Emiratis with small businesses to get more help, new UAE law states

Law will require increased Government support of small and medium-sized enterprises owned by Emiratis.

The Minister of Economy, Sultan Al Mansouri, addresses the FNC in Abu Dhabi yesterday. Members passed a raft of amendments to a new law that will encourage Emiratis to start small businesses. Sammy Dallal / The National
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ABU DHABI // Federal authorities and ministries must set aside at least 10 per cent of their procurement budgets for small businesses under a new law approved yesterday by the FNC.

"We already have SMEs but this is the turning point," said Marwan bin Ghalita (Dubai).

"This is what will help encourage these SMEs. This needs to be in the law. Ten per cent needs to be included."

Emiratis with small businesses will receive greater support under the new law. In a three-hour discussion with Sultan Al Mansouri, the Minister of Economy, the FNC passed a raft of amendments to encourage UAE nationals to start up SMEs.

Problems addressed included the lack of bank financing for Emiratis wanting to start such businesses, and little formal support.

"The main reason for this law is to encourage and convince Emiratis to run SMEs," Mr Al Mansouri said. "This has been going on for a decade.

"There are big efforts for there to be a foundation to enter and start on. This law will support this."

A study presented by the council's finance committee found bank financing covered 2 per cent of start-up costs at most.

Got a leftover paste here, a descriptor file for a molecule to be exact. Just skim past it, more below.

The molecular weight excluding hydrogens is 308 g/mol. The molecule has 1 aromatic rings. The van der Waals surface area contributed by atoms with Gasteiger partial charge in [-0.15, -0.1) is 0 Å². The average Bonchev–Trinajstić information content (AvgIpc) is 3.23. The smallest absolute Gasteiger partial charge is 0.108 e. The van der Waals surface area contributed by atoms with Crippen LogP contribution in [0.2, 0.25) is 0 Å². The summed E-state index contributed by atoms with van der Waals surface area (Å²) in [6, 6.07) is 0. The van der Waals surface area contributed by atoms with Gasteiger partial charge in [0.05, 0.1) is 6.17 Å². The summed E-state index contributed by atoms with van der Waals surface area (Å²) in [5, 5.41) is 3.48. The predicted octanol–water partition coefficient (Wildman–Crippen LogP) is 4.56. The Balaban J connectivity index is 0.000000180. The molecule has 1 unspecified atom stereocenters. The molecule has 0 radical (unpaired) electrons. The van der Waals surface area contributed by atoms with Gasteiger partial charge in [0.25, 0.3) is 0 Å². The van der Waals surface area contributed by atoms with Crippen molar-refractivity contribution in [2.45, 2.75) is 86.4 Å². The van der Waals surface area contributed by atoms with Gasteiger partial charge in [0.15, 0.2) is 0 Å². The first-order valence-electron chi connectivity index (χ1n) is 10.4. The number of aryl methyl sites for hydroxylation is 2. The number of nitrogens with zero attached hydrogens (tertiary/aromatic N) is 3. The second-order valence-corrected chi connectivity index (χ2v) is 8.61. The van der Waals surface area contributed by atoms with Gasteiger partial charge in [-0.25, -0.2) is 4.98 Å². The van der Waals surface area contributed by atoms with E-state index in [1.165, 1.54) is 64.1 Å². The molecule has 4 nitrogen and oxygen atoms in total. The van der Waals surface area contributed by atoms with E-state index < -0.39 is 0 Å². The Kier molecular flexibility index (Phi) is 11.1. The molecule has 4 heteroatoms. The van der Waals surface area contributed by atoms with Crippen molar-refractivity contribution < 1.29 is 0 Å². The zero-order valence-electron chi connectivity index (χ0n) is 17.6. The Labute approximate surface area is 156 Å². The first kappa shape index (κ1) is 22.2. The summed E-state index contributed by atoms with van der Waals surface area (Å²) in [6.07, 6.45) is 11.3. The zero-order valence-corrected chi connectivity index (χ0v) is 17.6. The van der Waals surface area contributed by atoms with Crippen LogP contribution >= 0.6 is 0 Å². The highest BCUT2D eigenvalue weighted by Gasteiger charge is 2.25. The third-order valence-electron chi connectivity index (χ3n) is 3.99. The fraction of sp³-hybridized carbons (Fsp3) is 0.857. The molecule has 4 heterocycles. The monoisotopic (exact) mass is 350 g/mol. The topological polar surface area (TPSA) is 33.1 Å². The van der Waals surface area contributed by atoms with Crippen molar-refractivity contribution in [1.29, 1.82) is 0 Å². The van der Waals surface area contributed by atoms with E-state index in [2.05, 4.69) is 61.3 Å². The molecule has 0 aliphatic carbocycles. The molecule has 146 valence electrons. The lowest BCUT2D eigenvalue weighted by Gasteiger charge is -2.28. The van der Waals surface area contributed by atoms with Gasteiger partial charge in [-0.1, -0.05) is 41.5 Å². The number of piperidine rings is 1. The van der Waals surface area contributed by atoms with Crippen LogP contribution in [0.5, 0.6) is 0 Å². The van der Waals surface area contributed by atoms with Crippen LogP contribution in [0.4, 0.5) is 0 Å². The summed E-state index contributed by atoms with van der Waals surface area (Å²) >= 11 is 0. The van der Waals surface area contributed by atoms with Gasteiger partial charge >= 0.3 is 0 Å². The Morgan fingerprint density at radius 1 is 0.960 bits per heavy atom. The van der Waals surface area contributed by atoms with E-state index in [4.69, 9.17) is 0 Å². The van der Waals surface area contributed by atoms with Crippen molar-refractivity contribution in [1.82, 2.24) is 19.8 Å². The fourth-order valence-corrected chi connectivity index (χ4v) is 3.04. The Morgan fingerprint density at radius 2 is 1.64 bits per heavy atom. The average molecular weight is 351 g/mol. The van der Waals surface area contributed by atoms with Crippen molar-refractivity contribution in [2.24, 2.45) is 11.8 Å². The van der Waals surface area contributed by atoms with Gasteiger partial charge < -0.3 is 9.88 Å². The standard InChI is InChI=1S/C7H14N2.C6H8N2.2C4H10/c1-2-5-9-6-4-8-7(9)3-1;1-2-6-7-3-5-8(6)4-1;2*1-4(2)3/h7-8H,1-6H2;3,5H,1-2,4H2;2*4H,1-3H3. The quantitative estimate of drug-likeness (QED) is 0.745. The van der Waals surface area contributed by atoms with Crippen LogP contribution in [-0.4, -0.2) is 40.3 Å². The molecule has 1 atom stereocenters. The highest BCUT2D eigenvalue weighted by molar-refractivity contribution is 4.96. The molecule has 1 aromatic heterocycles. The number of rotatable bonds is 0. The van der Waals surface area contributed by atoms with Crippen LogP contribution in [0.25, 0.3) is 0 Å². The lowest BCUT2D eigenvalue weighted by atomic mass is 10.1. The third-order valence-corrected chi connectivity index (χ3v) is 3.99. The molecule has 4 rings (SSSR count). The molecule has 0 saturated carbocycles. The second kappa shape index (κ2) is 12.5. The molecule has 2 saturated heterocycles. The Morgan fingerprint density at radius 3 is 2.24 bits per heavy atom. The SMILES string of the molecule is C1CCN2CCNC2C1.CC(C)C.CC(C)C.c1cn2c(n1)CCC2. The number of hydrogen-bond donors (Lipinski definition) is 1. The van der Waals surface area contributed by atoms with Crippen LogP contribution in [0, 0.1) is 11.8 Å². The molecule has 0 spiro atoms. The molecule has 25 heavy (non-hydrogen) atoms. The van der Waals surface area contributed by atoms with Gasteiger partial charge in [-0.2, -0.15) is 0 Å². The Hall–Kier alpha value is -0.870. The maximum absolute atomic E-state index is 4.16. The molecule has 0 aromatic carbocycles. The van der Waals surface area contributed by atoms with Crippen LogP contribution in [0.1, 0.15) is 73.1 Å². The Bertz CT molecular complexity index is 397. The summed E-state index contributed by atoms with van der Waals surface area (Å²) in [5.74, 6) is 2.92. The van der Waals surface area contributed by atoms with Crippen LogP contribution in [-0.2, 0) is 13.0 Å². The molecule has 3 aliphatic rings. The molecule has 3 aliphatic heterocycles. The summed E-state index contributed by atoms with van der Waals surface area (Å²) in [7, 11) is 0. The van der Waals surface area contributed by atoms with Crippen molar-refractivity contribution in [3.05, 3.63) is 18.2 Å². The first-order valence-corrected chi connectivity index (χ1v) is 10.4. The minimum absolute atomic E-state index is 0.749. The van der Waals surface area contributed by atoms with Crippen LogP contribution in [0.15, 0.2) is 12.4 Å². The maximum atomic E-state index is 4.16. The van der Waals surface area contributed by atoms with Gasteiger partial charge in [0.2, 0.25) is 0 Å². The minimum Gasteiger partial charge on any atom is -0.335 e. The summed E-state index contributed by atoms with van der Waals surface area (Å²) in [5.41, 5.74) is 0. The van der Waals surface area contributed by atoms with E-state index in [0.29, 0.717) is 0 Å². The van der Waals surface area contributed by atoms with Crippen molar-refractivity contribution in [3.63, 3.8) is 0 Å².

And more than half of businesswomen interviewed said they had little support when they launched their businesses.

Public-shareholding companies must set aside a minimum of 2 per cent of their procurement budgets for SMEs, but some members, including Ahmed Al Shamsi (Ajman), were concerned about putting off investors. Mr Al Mansouri agreed.

Others, including Hamad Al Rahoomi (Dubai), insisted on the clause. He said companies were exempted from Emiratisation quotas and other requirements in the Commercial Companies Law passed this year.

Some other members wanted to increase the percentage.

"There are big sensitivities when we go into private companies," Mr Al Mansouri said. "We do not want to pass a law today that could harm us tomorrow."

Mohammed Al Ruqbani (Fujairah) suggested only companies that are at least a quarter Government-owned should have to comply with a minimum 5 per cent of their procurement budgets. Mr Al Mansouri agreed.

"Let's try with these companies," he said. "We will follow it and then look back on this."

Other incentives included lowering licence fees on SMEs.

Emirates Development Bank would have to spend at least 10 per cent of its annual financing on SMEs.

Members had also proposed exempting owners from paying Dh3,000 in insurance for every employee. But others argued against the move.

"This is not in its place, this is the right of a worker," Mr Al Shamsi said. "If the business shuts down, what will happen to the worker then?"

But Mr bin Ghalita said this was one of the challenges many SME owners faced now. He said the clause was needed.

Hamad Al Rahoomi (Dubai) said members should not fear as "the owner, a local, would not flee the country".

Mr Al Mansouri said this should be left for the Ministry of Labour to decide. He said only four people were exempted from such fees, fewer than what the council assumed.

As part of the bill, all SMEs will need to register in a programme governed by a new SME council to gain the benefits.

The council will be required to set out a clear plan for SME development, introduce regulations and gauge the programme's work.

The National Programme for SMEs would be in charge of gathering local and international support for the businesses.

The law will now go to the President for final approval.